• Sheila, I am always stunned at how much I forget without seeing photos and/or reading letters or journal entries. I wish I had more of them because each is a precious memory. Jeff’s mother loves photos as much as I do and the first time I ever met her, we sat in the front porch swing and looked at all his photos from when he was a baby on up. I hope you were able to take mental pictures today of some of your favorite sights! Wouldn’t it be great if we could switch places just for an hour and take photos of what we found interesting in each other’s homes? I’d have to clean mine up first, although the messes might be more interesting than the tidy things!

      • Julia, I’ve already decided if you ever call unexpectedly (that you’re in the area) I’d be thrilled, but do you mind sipping our tea “out on the porch”? 🙂 Who knows…. I may dust between now and then! Haha!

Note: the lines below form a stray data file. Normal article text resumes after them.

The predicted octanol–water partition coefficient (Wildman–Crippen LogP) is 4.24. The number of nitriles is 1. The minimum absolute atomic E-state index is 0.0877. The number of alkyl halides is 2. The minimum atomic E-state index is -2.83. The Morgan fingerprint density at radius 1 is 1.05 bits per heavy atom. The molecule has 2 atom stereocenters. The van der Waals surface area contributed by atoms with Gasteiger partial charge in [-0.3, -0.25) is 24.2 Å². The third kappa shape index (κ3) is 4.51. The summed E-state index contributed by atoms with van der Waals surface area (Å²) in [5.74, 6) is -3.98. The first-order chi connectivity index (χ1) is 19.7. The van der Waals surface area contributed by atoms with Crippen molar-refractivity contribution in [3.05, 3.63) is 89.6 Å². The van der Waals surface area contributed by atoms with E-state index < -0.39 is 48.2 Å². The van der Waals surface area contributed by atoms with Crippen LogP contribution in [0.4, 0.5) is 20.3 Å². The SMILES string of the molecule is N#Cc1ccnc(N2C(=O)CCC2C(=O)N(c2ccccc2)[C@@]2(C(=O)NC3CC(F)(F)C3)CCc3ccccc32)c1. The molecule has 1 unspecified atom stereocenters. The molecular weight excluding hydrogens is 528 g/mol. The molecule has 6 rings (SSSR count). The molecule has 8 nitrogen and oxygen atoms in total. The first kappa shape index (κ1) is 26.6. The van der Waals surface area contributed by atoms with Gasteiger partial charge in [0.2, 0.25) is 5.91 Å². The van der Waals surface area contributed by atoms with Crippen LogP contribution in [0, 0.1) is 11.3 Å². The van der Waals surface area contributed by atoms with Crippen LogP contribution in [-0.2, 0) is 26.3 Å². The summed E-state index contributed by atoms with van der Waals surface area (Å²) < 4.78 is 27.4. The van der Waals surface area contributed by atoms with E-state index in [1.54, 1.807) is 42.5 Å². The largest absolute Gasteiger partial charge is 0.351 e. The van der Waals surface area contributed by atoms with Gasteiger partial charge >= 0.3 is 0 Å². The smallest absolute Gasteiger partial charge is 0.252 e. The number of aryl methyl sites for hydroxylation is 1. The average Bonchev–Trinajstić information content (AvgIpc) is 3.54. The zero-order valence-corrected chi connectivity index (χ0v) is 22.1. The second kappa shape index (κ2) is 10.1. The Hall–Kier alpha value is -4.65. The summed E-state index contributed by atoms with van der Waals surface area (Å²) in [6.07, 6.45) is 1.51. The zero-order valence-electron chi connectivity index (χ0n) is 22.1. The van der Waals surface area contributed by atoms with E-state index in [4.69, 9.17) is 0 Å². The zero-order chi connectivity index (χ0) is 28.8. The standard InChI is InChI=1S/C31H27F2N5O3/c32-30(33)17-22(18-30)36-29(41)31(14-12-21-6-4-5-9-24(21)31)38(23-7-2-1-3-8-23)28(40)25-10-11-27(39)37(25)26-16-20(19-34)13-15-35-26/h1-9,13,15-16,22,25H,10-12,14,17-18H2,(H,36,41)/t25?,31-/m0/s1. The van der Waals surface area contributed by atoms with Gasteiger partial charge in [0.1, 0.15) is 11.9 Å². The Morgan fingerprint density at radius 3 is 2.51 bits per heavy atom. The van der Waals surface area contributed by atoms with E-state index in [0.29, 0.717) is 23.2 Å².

• No worries, Sheila, I am the dust queen. I feel as if I ought to have a huge warning sign posted on my door “people with dust allergies, enter at your own risk.” In my house, who needs a dry erase board? 😀

          • Speaking of signs, Stephanie has such a clever one in her kitchen: TODAY’S MENU…TAKE IT OR LEAVE IT 🙂

            • Sheila, I wish I had been able to internalize that message years ago. Somehow, for many years, I thought I had to not only fix dinner almost every night, but make all the diners happy as well! An almost impossible task to keep up over the years.

  4. singleseatfighterpilot

    One day I was with our preacher, visiting the home of a severely ill man. The wife was gracious, meeting us at the door and escorting us into a back room where her husband lay. After a very short visit and a prayer, she led us back toward the front of the house. I have always thought the preacher wanted to “change the subject” as he pointed to an antique butter churn, “what’s the story behind this old churn?” he asked with genuine curiosity in his voice.

    “About two months ago, I saw it in a flea market; I liked it, and I bought it; I brought it home and set it in that corner,” the wife answered laconically.

    I almost busted a gut trying to contain my laughter until we got back to the car!